Microsoft’s HoloLens 2 AR glasses are business-ready. We show what that means and what use cases are already available for AR glasses.
The benefits of augmented reality, which is to say the enhancement of the real world with digital content, are becoming more and more apparent at companies and in industry. This is also because AR glasses are becoming increasingly better. For example, the glasses are smaller and lighter, the graphics are better, they are easier to operate, and the field of view is wider than it was just a few years ago. All of this makes it easier – and more beneficial – to integrate them into day-to-day work.
Microsoft is leading the market with its HoloLens glasses, which are now available in a second, much improved version. But what are they used for? We present the glasses and start with three areas of application made significantly more efficient in terms of day-to-day work with the HoloLens 2.
The HoloLens 2
The HoloLens 2 is a pair of augmented reality glasses (Microsoft refers to this as mixed reality because the real world is mixed with virtual elements) that brings 3D graphics, texts, and other information to life using transparent, holographic lenses called waveguides. For example, circuit or maintenance information from a car can be placed digitally on the real car, in exactly the right position. Similar to an X-ray, you can view the engine through the hood while working or look at the structure of the brake system through the tire.
The latest version of Microsoft’s AR glasses was exhibited at numerous trade shows last year, including the International Motor Show. These augmented reality glasses have been available since November 2019. They are much better than their predecessor model.
Features & benefits of the HoloLens 2
Better field of view
The width of the field of view of AR glasses describes how much digital information can be displayed in all directions, similar to the size of a monitor. At almost 50 degrees, these glasses have one of the widest AR fields of view on the market. Depending on the size and distance, entire machine components can fit into the wearer’s field of view. A wider field of view is a decisive breakthrough for the productive use of AR glasses.
Improved camera as well as gesture and hand control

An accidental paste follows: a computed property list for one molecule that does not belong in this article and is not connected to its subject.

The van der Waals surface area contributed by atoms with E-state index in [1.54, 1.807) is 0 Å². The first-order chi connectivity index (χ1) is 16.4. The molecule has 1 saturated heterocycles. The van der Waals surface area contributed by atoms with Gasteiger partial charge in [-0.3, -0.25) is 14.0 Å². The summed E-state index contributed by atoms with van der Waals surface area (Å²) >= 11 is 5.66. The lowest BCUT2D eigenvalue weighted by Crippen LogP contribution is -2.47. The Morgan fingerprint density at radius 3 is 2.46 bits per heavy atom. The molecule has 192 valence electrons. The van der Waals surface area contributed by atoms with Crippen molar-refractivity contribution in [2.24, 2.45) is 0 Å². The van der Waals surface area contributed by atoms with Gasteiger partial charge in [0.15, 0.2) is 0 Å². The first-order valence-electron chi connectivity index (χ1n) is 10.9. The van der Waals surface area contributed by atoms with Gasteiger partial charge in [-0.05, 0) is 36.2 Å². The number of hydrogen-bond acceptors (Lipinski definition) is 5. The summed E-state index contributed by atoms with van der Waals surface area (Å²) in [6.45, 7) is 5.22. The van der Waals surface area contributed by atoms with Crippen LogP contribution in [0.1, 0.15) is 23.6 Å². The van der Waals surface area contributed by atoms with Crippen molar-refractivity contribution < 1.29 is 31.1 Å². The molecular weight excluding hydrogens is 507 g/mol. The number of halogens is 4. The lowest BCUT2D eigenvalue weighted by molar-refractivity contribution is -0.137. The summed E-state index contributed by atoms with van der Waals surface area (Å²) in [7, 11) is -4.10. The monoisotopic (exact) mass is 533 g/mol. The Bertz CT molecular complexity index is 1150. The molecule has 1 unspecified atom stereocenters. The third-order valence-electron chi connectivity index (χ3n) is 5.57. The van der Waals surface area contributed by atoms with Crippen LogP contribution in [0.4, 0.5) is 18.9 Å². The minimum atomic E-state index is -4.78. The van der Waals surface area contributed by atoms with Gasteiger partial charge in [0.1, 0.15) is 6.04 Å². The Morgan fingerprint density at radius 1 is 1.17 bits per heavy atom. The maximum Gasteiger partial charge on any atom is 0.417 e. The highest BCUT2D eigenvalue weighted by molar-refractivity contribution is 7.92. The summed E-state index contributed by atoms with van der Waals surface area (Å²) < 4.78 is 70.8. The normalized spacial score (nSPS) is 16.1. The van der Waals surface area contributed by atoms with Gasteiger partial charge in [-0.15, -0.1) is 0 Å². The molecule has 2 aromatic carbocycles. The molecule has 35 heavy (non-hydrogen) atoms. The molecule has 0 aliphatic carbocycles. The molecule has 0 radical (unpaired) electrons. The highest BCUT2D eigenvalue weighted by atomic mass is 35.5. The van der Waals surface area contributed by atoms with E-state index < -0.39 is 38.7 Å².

HoloLens 2 offers intuitive gesture controls that work much more easily than their predecessor thanks to the new and ultraprecise hand tracking system: You can grab digital objects like you would in real life with your hand, enlarging or shrinking them with gestures similar to those you use on a smartphone screen. With your index finger, for example, you can move objects and sort them in space, or operate buttons. The hand control is so simple that even computer amateurs can operate this device with ease.
More comfortable to wear
The head strap was further developed for long work activities and is now much more comfortable. The actual AR headset can be worn over regular glasses. Elegant: The front part of the glasses can also fold up like a visor whenever it is not needed.
User authentication via iris scan
The setup and startup process was also greatly improved. An integrated eye tracking system scans the user’s iris right after the headset is put on, which both verifies the user, and configures the device for the user’s viewing needs.
The purchase price of the HoloLens is around $3,500. These AR glasses can also be rented, which may include software and remote maintenance depending on the package. Is it worth buying at this price? Yes! You just have to know how you can sensibly implement AR glasses into your company.
In the following, we present three excellent areas of application that show how the HoloLens makes day-to-day work at companies easier and more efficient.
Use Case: Remote Assistance
With Dynamics 365, Microsoft offers software solutions for sales and customer support as well as business management. This is used to process data efficiently as well as simplify business processes using various programs.
Dynamics 365 Remote Assist is a particularly useful tool in combination with the HoloLens 2. The camera can be used to connect an expert from anywhere in the world who can then work with the user on a problem directly at their location or discuss a situation in real time.
There is no longer a need to tediously describe critical factors over the phone, which can sometimes lead to misunderstandings. Instead, the expert can see everything directly from the user’s experience. Especially helpful: Both parties can add digital markers in the room to provide the other with notes or instructions in real time.
The big advantage of digital AR collaboration is the ability to work together on-site, even from far away, on a given object. Particularly in the case of complex systems whose failure is costly, problems must be identified and rectified within the shortest possible time. If an expert is needed who is not available on site, the time spent waiting until they arrive can mean considerable financial losses. Remote Assist and the HoloLens help you avoid travel costs and reduce expensive waiting times to a fraction of what they previously were. The acquisition costs of the HoloLens 2 are quickly amortized in this respect.
There are special solutions for particularly difficult environments, such as construction sites, assembly halls, drilling platforms, or in mining. In such cases, the HoloLens 2 can be used in conjunction with a safety helmet (Trimble XR10 is a dedicated offer for the use of HoloLens 2 with helmets) and special speakers (bone conduction, i.e. sound transmission via the skull bones, e.g. from Mobilus). The AR glasses also meet strict requirements for occupational safety.
Use case, visualization: PTC Vuforia Studio
Collaborative work and training using augmented reality require objects in 3D. By visualizing a device, workpiece, or even a system, users can learn about structures interactively and perform maintenance together.